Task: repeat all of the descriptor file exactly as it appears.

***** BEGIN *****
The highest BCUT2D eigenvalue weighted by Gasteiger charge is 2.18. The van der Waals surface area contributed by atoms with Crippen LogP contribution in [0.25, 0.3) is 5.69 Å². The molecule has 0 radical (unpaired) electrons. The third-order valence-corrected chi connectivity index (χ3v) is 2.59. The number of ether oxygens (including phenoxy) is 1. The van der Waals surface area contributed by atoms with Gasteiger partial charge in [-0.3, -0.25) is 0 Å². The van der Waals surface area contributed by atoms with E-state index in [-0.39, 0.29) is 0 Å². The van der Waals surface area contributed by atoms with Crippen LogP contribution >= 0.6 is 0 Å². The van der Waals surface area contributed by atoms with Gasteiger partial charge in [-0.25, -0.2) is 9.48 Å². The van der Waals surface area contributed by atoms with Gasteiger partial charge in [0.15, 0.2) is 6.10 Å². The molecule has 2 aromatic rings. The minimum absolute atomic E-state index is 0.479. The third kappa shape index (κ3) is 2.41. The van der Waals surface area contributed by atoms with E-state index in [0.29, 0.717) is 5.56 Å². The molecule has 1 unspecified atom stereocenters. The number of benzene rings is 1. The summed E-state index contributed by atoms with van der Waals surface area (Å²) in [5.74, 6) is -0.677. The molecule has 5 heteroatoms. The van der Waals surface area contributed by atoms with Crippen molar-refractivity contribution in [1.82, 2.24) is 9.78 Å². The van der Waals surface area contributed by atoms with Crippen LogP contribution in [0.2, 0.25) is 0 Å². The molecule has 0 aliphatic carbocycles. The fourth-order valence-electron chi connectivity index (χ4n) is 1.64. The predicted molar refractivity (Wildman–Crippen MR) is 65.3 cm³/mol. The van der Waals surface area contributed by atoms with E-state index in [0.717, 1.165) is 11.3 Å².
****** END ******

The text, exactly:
The highest BCUT2D eigenvalue weighted by Gasteiger charge is 2.18. The van der Waals surface area contributed by atoms with Crippen LogP contribution in [0.25, 0.3) is 5.69 Å². The molecule has 0 radical (unpaired) electrons. The third-order valence-corrected chi connectivity index (χ3v) is 2.59. The number of ether oxygens (including phenoxy) is 1. The van der Waals surface area contributed by atoms with Gasteiger partial charge in [-0.3, -0.25) is 0 Å². The van der Waals surface area contributed by atoms with E-state index in [-0.39, 0.29) is 0 Å². The van der Waals surface area contributed by atoms with Crippen LogP contribution >= 0.6 is 0 Å². The van der Waals surface area contributed by atoms with Gasteiger partial charge in [-0.25, -0.2) is 9.48 Å². The van der Waals surface area contributed by atoms with Gasteiger partial charge in [0.15, 0.2) is 6.10 Å². The molecule has 2 aromatic rings. The minimum absolute atomic E-state index is 0.479. The third kappa shape index (κ3) is 2.41. The van der Waals surface area contributed by atoms with E-state index in [0.29, 0.717) is 5.56 Å². The molecule has 1 unspecified atom stereocenters. The number of benzene rings is 1. The summed E-state index contributed by atoms with van der Waals surface area (Å²) in [5.74, 6) is -0.677. The molecule has 5 heteroatoms. The van der Waals surface area contributed by atoms with Crippen molar-refractivity contribution in [1.82, 2.24) is 9.78 Å². The van der Waals surface area contributed by atoms with Crippen LogP contribution in [0.2, 0.25) is 0 Å². The molecule has 0 aliphatic carbocycles. The fourth-order valence-electron chi connectivity index (χ4n) is 1.64. The predicted molar refractivity (Wildman–Crippen MR) is 65.3 cm³/mol. The van der Waals surface area contributed by atoms with E-state index in [0.717, 1.165) is 11.3 Å².